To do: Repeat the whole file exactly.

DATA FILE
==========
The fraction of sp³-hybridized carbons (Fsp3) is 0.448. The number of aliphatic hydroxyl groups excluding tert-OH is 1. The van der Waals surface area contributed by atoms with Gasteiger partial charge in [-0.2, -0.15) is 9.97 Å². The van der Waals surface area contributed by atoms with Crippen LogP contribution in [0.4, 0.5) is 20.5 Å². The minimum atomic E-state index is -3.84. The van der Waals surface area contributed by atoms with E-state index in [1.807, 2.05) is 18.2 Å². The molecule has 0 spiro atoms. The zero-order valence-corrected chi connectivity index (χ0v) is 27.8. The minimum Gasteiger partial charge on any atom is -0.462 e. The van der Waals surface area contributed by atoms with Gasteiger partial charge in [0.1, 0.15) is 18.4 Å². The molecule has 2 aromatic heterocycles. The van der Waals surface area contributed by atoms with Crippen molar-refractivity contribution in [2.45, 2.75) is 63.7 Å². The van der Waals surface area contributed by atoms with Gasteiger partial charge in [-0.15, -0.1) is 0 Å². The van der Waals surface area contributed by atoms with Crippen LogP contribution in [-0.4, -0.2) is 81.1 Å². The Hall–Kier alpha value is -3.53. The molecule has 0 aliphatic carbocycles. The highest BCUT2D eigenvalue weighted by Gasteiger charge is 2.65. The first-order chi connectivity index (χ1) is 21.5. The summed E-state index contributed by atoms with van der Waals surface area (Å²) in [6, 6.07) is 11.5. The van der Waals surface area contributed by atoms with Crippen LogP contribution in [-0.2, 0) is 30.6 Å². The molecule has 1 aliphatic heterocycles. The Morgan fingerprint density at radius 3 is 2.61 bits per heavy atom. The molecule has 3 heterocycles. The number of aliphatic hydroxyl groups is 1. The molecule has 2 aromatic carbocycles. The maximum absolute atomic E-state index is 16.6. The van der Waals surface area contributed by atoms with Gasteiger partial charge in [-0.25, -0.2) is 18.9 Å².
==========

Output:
The fraction of sp³-hybridized carbons (Fsp3) is 0.448. The number of aliphatic hydroxyl groups excluding tert-OH is 1. The van der Waals surface area contributed by atoms with Gasteiger partial charge in [-0.2, -0.15) is 9.97 Å². The van der Waals surface area contributed by atoms with Crippen LogP contribution in [0.4, 0.5) is 20.5 Å². The minimum atomic E-state index is -3.84. The van der Waals surface area contributed by atoms with E-state index in [1.807, 2.05) is 18.2 Å². The molecule has 0 spiro atoms. The zero-order valence-corrected chi connectivity index (χ0v) is 27.8. The minimum Gasteiger partial charge on any atom is -0.462 e. The van der Waals surface area contributed by atoms with Gasteiger partial charge in [0.1, 0.15) is 18.4 Å². The molecule has 2 aromatic heterocycles. The van der Waals surface area contributed by atoms with Crippen molar-refractivity contribution in [2.45, 2.75) is 63.7 Å². The van der Waals surface area contributed by atoms with Gasteiger partial charge in [-0.15, -0.1) is 0 Å². The van der Waals surface area contributed by atoms with Crippen LogP contribution in [-0.4, -0.2) is 81.1 Å². The Hall–Kier alpha value is -3.53. The molecule has 0 aliphatic carbocycles. The highest BCUT2D eigenvalue weighted by Gasteiger charge is 2.65. The first-order chi connectivity index (χ1) is 21.5. The summed E-state index contributed by atoms with van der Waals surface area (Å²) in [6, 6.07) is 11.5. The van der Waals surface area contributed by atoms with Crippen LogP contribution in [-0.2, 0) is 30.6 Å². The molecule has 1 aliphatic heterocycles. The Morgan fingerprint density at radius 3 is 2.61 bits per heavy atom. The molecule has 3 heterocycles. The number of aliphatic hydroxyl groups is 1. The molecule has 2 aromatic carbocycles. The maximum absolute atomic E-state index is 16.6. The van der Waals surface area contributed by atoms with Gasteiger partial charge in [-0.25, -0.2) is 18.9 Å².